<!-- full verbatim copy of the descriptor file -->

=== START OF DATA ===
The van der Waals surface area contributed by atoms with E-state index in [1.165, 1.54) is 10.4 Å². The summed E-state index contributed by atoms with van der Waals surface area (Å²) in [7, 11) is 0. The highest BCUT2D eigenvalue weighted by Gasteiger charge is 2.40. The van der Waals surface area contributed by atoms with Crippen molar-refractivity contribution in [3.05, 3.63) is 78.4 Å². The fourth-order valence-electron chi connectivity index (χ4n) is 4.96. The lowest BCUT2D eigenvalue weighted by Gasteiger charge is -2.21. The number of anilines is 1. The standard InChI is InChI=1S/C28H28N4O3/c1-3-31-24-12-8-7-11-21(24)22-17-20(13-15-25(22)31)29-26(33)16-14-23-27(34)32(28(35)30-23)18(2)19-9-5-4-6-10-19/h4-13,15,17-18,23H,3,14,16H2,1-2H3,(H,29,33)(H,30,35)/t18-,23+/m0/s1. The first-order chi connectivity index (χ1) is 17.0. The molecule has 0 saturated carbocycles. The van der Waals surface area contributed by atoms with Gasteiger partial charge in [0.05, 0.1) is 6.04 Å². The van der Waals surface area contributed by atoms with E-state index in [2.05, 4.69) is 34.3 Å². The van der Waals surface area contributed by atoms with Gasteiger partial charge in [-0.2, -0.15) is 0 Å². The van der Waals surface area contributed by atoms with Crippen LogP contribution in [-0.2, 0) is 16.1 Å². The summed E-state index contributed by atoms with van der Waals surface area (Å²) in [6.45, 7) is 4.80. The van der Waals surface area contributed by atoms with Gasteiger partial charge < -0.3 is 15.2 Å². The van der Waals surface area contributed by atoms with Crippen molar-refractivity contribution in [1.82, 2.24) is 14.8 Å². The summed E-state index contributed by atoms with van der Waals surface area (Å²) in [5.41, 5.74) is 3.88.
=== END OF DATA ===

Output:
The van der Waals surface area contributed by atoms with E-state index in [1.165, 1.54) is 10.4 Å². The summed E-state index contributed by atoms with van der Waals surface area (Å²) in [7, 11) is 0. The highest BCUT2D eigenvalue weighted by Gasteiger charge is 2.40. The van der Waals surface area contributed by atoms with Crippen molar-refractivity contribution in [3.05, 3.63) is 78.4 Å². The fourth-order valence-electron chi connectivity index (χ4n) is 4.96. The lowest BCUT2D eigenvalue weighted by Gasteiger charge is -2.21. The number of anilines is 1. The standard InChI is InChI=1S/C28H28N4O3/c1-3-31-24-12-8-7-11-21(24)22-17-20(13-15-25(22)31)29-26(33)16-14-23-27(34)32(28(35)30-23)18(2)19-9-5-4-6-10-19/h4-13,15,17-18,23H,3,14,16H2,1-2H3,(H,29,33)(H,30,35)/t18-,23+/m0/s1. The first-order chi connectivity index (χ1) is 17.0. The molecule has 0 saturated carbocycles. The van der Waals surface area contributed by atoms with Gasteiger partial charge in [0.05, 0.1) is 6.04 Å². The van der Waals surface area contributed by atoms with E-state index in [2.05, 4.69) is 34.3 Å². The van der Waals surface area contributed by atoms with Gasteiger partial charge in [-0.2, -0.15) is 0 Å². The van der Waals surface area contributed by atoms with Crippen LogP contribution in [-0.2, 0) is 16.1 Å². The summed E-state index contributed by atoms with van der Waals surface area (Å²) in [6.45, 7) is 4.80. The van der Waals surface area contributed by atoms with Gasteiger partial charge < -0.3 is 15.2 Å². The van der Waals surface area contributed by atoms with Crippen molar-refractivity contribution in [1.82, 2.24) is 14.8 Å². The summed E-state index contributed by atoms with van der Waals surface area (Å²) in [5.41, 5.74) is 3.88.